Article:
This will be a familiar story to anyone who has ever represented a criminal defendant famous enough to make the news.
You client is convicted at trial, or pleads guilty. You work to put together a convincing presentation for sentencing that will humanize your client — help the judge see him (or her) as a human being, as someone whose offense is only one part of a larger life, as someone who has done good things as well as this bad thing. You ask friends and colleagues to write letters in support of your client. If your client is like most people, his life has been a mix of good and bad; some people admire him for some of the things he's done, and he's treated some people decently. Your client's friends and colleagues write letters in support, helping put his actions in the context of his whole life. Because they are human, their memories of your client are emotional and idiosyncratic. In their letters, they tell stories not only of the big things (support for family and friends, charitable work, dedication to the job) but the small, silly things that tend to touch us as people. You file the letters as part of your sentencing brief.
Then the media reads the sentencing brief, picks out one of the small and inconsequential things mentioned by a supporter, and runs it as the sensational headline, suggesting that it is the entire premise of your sentencing position.
Today's example: disgraced former Congressman Jesse Jackson, Jr.
Jackson, a deeply flawed and troubled man, resigned and pleaded guilty to a federal crime for misuse of campaign funds. It's frankly ridiculous he was reelected, and he clearly doesn't belong in Congress, and by his own admissions he abused his position and broke the law, and must face the consequences.
But now he's facing the federal criminal justice system, and his lawyers are trying to show the judge the whole story of who Jesse Jackson Jr. is. They've presented evidence of his family life, his work in Congress, his mental problems, his whole life. They've submitted letters from people who know and like him talking about dozens of topics.
What topic gets play?
A single colleague — Rep. Marcia Fudge (D-OH) — mentioned that he was an enthusiastic participant at karaoke nights. She did so in passing in the context of praising his life and work. Suddenly, though, that silly detail is the story: the media is framing it as "defense seeks lower sentence for karaoke."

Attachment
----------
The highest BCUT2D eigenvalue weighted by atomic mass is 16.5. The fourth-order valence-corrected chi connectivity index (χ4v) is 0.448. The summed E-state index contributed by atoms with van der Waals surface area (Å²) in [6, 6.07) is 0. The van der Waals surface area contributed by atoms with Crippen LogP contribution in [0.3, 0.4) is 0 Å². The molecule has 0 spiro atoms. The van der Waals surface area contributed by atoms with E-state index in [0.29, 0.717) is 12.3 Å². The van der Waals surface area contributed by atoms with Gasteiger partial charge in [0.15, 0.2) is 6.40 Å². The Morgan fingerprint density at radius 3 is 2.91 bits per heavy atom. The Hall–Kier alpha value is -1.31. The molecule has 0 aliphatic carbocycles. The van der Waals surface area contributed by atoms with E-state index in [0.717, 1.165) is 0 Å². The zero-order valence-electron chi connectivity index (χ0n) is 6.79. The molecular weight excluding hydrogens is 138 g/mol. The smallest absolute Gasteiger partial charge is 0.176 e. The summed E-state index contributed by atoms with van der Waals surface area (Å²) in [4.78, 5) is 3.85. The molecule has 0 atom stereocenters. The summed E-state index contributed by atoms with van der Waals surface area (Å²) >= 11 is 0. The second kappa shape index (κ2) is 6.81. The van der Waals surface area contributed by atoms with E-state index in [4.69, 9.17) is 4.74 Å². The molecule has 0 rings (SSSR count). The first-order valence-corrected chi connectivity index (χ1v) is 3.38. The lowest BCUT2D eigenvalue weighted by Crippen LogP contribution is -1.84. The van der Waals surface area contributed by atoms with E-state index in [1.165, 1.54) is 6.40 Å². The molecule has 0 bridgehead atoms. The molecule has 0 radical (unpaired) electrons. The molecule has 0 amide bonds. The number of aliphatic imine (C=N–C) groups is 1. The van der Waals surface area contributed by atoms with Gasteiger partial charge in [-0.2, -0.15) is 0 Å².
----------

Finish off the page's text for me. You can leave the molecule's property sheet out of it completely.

Talking Points Memo: Congresswoman Wants Jackson’s ‘Karaoke Nights’ Considered In Sentencing
Chicago Tribune: Ohio lawmaker urges mercy for Jackson Jr., cites karaoke skills
Los Angeles Times: Ohio lawmaker urges mercy for Jackson Jr., cites karaoke skills
Notice that this is not just a matter of media political bias. Nominally "progressive" websites, and papers with a liberal sensibility, reliably go straight for the karaoke headline when talking about a fallen Democratic Congressman. Context doesn't sell; silly bits ripped from context sell.
Insipid sensationalism is an old story. It was old in 1979 when the media lied to the public about "The Twinkie Defense" in Dan White's trial for murdering Milk and Moscone.
Insipid sensationalism is what sells. Insipid sensationalism is why we have, too often, journalists who care more about maintaining relationships with law enforcement than questioning law enforcement. Insipid sensationalism is why we get misleading or incomplete reporting about criminal justice, little attention to horrifying problems in the system, and a surfeit of detached amusement where there should be outrage.
Some day soon one of the journalists who wrote one of the karaoke stories above will try to be taken seriously writing something serious and frowny about criminal justice. Please join me in inviting them cordially to shut the fuck up.
Last 5 posts by Ken White
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- Ninth Circuit Imposes (Some) Limits On Cops Yanking Things Out of Your Ass - September 30th, 2015
- Arthur Chu Would Like To Make Lawyers Richer and You Quieter and Poorer - September 29th, 2015
- In Roca Labs Case, FTC Takes Novel Stand Against Non-Disparagement Clauses - September 29th, 2015